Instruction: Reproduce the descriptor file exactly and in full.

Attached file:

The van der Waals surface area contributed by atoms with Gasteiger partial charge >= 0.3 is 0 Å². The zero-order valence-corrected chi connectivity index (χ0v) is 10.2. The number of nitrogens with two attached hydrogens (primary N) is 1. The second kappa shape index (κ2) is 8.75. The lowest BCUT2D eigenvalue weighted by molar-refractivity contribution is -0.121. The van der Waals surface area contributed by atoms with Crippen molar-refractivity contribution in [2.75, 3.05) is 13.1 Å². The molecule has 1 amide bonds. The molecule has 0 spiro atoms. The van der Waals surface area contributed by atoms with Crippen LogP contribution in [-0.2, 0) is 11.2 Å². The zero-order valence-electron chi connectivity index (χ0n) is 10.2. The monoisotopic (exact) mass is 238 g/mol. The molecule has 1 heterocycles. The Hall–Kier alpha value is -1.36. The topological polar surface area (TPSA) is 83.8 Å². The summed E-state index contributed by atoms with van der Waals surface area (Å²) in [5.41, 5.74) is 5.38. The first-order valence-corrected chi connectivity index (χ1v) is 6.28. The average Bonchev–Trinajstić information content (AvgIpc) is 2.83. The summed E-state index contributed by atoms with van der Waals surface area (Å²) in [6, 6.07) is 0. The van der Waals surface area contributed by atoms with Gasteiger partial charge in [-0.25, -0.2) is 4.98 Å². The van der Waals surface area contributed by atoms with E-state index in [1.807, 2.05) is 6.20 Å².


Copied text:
The van der Waals surface area contributed by atoms with Gasteiger partial charge >= 0.3 is 0 Å². The zero-order valence-corrected chi connectivity index (χ0v) is 10.2. The number of nitrogens with two attached hydrogens (primary N) is 1. The second kappa shape index (κ2) is 8.75. The lowest BCUT2D eigenvalue weighted by molar-refractivity contribution is -0.121. The van der Waals surface area contributed by atoms with Crippen molar-refractivity contribution in [2.75, 3.05) is 13.1 Å². The molecule has 1 amide bonds. The molecule has 0 spiro atoms. The van der Waals surface area contributed by atoms with Crippen LogP contribution in [-0.2, 0) is 11.2 Å². The zero-order valence-electron chi connectivity index (χ0n) is 10.2. The monoisotopic (exact) mass is 238 g/mol. The molecule has 1 heterocycles. The Hall–Kier alpha value is -1.36. The topological polar surface area (TPSA) is 83.8 Å². The summed E-state index contributed by atoms with van der Waals surface area (Å²) in [5.41, 5.74) is 5.38. The first-order valence-corrected chi connectivity index (χ1v) is 6.28. The average Bonchev–Trinajstić information content (AvgIpc) is 2.83. The summed E-state index contributed by atoms with van der Waals surface area (Å²) in [6, 6.07) is 0. The van der Waals surface area contributed by atoms with Gasteiger partial charge in [-0.25, -0.2) is 4.98 Å². The van der Waals surface area contributed by atoms with E-state index in [1.807, 2.05) is 6.20 Å².